The Getty's traveled the world aboard their private plane, dubbed "The Jetty," attending numerous music and arts festivals. But Ann was a stalwart San Franciscan who treasured time with her extended family. She was equally at ease, dressed-down in jeans, hosting decades-long friends in the family's Oracle Park Box 35 to cheer on their beloved SF Giants.
Getty's untimely death elicited great sadness — accompanied by heartfelt tributes.
"Paul and I are heartbroken to learn of the passing of our dear friend, Ann Getty. Ann loved San Francisco and dedicated her extraordinary life to strengthening and enriching the cultural heritage of our community, building a brighter future for all who call our city home. For this, she was well known," said Rep. Nancy Pelosi, in a statement. "But Ann took special pride in being a wonderful mother and grandmother. All who were blessed to know Ann, knew her as a woman of exceptional generosity and spirit."
Her eldest son, Peter Getty, fondly described his mother as, "unfailingly frank, unpretentious, generous and devoted."
"Thanks to my mom's deep love of nature and outdoor adventures, she organized amazing family trips: whitewater rafting in Nepal, mountaintop hikes to see meteor showers or explorations to the Galapagos Islands," shared Peter. "Even when she wanted me to do something that may've scared me, I did it because it was her asking. She encouraged me by holding my hand, stroking my hair or singing a song. She was the sanest, kindest, most loving person I've ever known. I will miss her every day."
Shortly before Ann death, she gifted her youngest son, William (Billy) Getty, with an astrophotography telescope.
"Whether it was anthropology, geology or astronomy, my mom developed an immersive appreciation for great scientific pioneers and would throw all her resources into learning more about a subject," wrote Billy, via email. "My mom nurtured in me a relentless curiosity by providing us with so many priceless experiences. I was fortunate to experience the December 2019 solar eclipse with her in Argentina. On the night she left us, I used her telescope to seek out a quiet place in the universe. Mom was always amazed by the fact that we're all made from the dust of dead stars."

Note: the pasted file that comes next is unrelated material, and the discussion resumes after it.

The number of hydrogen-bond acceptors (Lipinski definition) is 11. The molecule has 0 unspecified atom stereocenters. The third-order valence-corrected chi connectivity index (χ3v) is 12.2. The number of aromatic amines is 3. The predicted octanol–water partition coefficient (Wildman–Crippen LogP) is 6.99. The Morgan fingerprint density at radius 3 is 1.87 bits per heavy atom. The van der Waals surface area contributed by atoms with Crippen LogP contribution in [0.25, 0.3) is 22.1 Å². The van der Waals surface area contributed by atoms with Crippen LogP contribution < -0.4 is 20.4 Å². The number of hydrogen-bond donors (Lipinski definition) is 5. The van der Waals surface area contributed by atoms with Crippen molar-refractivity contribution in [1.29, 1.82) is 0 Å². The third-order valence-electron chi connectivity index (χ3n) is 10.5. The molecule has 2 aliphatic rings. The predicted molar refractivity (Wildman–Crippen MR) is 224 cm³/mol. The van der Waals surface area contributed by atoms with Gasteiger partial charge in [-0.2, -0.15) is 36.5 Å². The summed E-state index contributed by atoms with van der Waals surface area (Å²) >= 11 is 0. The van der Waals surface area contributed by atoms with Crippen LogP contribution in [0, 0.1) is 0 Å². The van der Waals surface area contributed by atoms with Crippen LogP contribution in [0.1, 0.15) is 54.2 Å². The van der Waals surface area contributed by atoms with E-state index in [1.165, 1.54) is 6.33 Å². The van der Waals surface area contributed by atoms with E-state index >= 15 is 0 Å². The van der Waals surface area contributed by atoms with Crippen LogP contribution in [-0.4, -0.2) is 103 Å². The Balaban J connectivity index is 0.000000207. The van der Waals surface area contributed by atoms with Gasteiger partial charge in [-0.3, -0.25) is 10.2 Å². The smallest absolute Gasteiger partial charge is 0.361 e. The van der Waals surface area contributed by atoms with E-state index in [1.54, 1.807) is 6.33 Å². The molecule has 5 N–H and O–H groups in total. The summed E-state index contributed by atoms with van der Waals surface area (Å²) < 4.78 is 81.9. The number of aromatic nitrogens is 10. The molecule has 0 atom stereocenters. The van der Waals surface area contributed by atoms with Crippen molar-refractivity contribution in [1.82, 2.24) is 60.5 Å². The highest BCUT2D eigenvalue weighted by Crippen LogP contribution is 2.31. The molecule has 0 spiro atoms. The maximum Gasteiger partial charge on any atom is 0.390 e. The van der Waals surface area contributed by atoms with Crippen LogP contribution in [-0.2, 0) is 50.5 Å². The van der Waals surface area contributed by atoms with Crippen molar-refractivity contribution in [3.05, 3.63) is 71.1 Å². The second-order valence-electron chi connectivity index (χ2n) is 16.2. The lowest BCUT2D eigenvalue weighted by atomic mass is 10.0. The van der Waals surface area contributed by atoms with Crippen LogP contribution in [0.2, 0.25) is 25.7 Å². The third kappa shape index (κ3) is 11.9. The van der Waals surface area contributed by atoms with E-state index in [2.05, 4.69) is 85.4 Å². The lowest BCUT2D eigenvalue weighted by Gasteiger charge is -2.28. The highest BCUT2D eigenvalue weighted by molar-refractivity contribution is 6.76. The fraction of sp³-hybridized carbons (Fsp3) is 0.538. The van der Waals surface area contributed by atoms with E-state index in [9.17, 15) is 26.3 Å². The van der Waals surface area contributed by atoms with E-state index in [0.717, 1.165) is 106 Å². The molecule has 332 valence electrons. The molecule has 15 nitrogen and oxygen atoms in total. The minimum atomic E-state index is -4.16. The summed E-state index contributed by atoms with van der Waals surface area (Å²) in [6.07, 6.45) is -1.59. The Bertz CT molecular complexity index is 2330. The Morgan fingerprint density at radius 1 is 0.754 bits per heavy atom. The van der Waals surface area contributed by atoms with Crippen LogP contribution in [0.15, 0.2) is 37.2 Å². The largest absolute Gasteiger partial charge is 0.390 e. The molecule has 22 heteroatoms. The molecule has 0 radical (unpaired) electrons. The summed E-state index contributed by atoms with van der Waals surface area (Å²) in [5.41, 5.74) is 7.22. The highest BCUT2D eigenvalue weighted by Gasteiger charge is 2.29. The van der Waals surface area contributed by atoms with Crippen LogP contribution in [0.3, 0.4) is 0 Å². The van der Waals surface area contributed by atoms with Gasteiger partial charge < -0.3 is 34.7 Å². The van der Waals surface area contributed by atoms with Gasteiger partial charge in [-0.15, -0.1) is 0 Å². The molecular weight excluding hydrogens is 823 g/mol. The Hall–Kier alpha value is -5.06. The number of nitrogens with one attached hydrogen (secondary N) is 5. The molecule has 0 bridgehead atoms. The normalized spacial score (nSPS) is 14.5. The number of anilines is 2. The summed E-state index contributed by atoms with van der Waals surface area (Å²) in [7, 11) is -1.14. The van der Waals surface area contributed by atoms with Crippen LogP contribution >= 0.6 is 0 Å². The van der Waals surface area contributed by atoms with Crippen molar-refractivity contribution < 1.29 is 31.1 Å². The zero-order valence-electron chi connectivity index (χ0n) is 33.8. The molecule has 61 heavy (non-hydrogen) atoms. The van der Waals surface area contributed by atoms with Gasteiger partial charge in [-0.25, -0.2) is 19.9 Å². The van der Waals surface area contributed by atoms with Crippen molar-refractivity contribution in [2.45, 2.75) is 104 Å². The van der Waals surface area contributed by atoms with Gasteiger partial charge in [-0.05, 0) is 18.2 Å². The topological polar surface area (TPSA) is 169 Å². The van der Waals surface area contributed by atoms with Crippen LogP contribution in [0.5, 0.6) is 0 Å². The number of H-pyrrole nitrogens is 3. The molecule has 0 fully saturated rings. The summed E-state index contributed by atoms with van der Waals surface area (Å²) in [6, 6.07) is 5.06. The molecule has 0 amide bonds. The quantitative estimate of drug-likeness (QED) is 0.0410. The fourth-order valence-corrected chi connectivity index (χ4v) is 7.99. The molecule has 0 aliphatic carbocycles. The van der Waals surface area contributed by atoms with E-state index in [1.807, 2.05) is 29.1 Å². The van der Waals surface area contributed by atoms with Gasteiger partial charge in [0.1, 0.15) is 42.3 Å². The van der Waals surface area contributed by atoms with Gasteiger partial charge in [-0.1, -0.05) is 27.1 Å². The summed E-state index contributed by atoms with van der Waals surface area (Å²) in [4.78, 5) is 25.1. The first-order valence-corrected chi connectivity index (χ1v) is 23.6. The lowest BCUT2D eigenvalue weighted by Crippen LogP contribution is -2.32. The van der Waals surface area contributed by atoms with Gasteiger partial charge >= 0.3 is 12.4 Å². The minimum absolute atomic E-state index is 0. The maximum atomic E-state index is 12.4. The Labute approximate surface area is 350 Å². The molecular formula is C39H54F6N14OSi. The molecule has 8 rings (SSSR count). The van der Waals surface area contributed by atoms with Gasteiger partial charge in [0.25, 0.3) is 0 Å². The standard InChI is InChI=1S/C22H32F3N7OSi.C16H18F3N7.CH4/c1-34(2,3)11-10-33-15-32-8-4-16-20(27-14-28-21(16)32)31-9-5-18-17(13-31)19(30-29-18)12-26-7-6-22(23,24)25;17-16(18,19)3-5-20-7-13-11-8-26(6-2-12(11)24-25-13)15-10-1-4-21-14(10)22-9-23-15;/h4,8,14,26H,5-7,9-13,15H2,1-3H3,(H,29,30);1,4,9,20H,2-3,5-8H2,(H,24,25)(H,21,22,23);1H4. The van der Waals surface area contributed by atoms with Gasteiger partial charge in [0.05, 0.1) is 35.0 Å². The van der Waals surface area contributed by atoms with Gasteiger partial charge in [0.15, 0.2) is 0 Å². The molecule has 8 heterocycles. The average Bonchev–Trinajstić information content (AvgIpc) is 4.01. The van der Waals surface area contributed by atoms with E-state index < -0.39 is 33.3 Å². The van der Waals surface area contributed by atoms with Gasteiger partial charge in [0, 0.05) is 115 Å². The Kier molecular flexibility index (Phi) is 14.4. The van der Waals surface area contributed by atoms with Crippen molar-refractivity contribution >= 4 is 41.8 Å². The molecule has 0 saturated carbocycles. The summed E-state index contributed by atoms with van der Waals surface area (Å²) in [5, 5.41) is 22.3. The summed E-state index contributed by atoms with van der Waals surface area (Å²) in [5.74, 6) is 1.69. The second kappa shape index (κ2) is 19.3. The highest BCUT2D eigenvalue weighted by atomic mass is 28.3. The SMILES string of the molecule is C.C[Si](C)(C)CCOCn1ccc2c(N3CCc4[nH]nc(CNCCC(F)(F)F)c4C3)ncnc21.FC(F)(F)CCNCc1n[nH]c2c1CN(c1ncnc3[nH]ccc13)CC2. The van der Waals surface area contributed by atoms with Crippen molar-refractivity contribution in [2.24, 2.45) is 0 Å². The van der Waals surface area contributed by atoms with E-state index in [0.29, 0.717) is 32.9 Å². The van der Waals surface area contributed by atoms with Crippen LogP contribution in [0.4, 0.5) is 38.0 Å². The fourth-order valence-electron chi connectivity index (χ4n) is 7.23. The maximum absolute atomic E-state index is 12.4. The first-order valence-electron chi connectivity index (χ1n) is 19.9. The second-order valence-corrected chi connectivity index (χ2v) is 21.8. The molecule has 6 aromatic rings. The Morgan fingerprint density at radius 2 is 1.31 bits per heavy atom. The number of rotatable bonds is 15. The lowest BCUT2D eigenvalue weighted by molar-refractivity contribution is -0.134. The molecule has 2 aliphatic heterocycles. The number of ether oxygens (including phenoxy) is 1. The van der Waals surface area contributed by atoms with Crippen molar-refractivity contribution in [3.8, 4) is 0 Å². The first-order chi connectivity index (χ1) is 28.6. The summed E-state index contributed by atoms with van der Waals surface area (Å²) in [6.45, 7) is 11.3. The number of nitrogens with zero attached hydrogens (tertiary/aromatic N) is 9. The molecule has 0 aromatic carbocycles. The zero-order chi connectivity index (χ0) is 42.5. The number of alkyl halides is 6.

Ivy Getty, the eldest Getty grandchild, who fondly calls her grandmother, "Monga," sparked Ann's interest in early childhood development and inspired her to establish Playgroup, an accredited private school housed in the Getty home.
"I was blessed when Monga became my second mother. Having always wanted a daughter, she took me under her wing and protected me at all costs," said Ivy, with deep affection. "There was nothing she wouldn't do for me. And there was nothing I wouldn't do for her."
Ann Getty was predeceased by her son, Andrew Getty; and brothers, William and Jack Gilbert. She is survived by her husband; their sons, Peter Getty, his spouse, Shannon, and their children Ava and Dexter Getty; John Getty and his daughter, Ivy Getty; Billy Getty, his spouse, Vanessa and their children, Nicholas, Alexander and Veronica Getty; dear friend, Jo Schuman Silver; sister-in-law Nancy Gilbert; devoted nieces, Denise Gelis and Beth Townsend and her daughters, Nicole, Emily and Allison.
Donations in memory of Ann may be made to the MAVEN Project (mavenproject.org
), a nonprofit founded by Dr. Laurie Green, that supports frontline providers caring for uninsured, and underinsured, patients across the country.
Due to COVID-19 health restrictions, the family will hold a small, private memorial. A celebration of Ann Getty's life is planned for spring 2021.
Published by San Francisco Chronicle from Sep. 19 to Sep. 20, 2020.